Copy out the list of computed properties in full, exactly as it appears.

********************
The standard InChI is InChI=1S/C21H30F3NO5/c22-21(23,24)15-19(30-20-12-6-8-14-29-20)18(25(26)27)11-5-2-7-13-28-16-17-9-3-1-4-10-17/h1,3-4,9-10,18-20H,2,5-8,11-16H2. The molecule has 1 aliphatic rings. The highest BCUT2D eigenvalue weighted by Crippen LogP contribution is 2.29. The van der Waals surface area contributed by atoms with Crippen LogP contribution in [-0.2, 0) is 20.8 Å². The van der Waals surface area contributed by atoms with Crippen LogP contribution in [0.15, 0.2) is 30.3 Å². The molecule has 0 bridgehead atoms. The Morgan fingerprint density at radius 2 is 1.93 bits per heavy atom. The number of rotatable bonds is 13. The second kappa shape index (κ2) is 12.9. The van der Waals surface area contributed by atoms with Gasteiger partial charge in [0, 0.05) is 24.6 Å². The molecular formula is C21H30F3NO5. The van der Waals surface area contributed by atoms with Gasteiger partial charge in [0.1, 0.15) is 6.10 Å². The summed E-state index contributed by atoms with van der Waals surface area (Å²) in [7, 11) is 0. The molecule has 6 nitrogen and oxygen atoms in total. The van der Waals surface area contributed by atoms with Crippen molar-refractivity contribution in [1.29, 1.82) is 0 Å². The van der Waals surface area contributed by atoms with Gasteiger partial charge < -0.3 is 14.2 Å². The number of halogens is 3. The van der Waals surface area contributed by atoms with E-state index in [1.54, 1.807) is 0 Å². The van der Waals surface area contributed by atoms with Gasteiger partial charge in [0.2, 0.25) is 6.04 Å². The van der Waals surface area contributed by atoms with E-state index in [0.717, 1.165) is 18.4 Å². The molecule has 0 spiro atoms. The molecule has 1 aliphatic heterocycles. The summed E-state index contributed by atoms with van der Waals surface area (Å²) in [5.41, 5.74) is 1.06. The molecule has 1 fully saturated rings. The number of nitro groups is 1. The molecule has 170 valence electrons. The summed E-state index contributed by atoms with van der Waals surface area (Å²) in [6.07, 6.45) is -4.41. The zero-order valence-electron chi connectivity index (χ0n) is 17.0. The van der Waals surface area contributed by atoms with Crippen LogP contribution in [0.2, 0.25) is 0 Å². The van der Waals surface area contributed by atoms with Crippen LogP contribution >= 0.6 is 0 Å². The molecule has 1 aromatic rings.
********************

The standard InChI is InChI=1S/C21H30F3NO5/c22-21(23,24)15-19(30-20-12-6-8-14-29-20)18(25(26)27)11-5-2-7-13-28-16-17-9-3-1-4-10-17/h1,3-4,9-10,18-20H,2,5-8,11-16H2. The molecule has 1 aliphatic rings. The highest BCUT2D eigenvalue weighted by Crippen LogP contribution is 2.29. The van der Waals surface area contributed by atoms with Crippen LogP contribution in [-0.2, 0) is 20.8 Å². The van der Waals surface area contributed by atoms with Crippen LogP contribution in [0.15, 0.2) is 30.3 Å². The molecule has 0 bridgehead atoms. The Morgan fingerprint density at radius 2 is 1.93 bits per heavy atom. The number of rotatable bonds is 13. The second kappa shape index (κ2) is 12.9. The van der Waals surface area contributed by atoms with Gasteiger partial charge in [0, 0.05) is 24.6 Å². The molecular formula is C21H30F3NO5. The van der Waals surface area contributed by atoms with Gasteiger partial charge in [0.1, 0.15) is 6.10 Å². The summed E-state index contributed by atoms with van der Waals surface area (Å²) in [7, 11) is 0. The molecule has 6 nitrogen and oxygen atoms in total. The van der Waals surface area contributed by atoms with Crippen molar-refractivity contribution in [1.29, 1.82) is 0 Å². The van der Waals surface area contributed by atoms with Gasteiger partial charge < -0.3 is 14.2 Å². The number of halogens is 3. The van der Waals surface area contributed by atoms with E-state index in [1.54, 1.807) is 0 Å². The van der Waals surface area contributed by atoms with Gasteiger partial charge in [0.2, 0.25) is 6.04 Å². The van der Waals surface area contributed by atoms with E-state index in [0.717, 1.165) is 18.4 Å². The molecule has 0 spiro atoms. The molecule has 1 aliphatic heterocycles. The summed E-state index contributed by atoms with van der Waals surface area (Å²) in [5.41, 5.74) is 1.06. The molecule has 1 fully saturated rings. The number of nitro groups is 1. The molecule has 170 valence electrons. The summed E-state index contributed by atoms with van der Waals surface area (Å²) in [6.07, 6.45) is -4.41. The zero-order valence-electron chi connectivity index (χ0n) is 17.0. The van der Waals surface area contributed by atoms with Crippen LogP contribution in [0.2, 0.25) is 0 Å². The van der Waals surface area contributed by atoms with Crippen LogP contribution >= 0.6 is 0 Å². The molecule has 1 aromatic rings.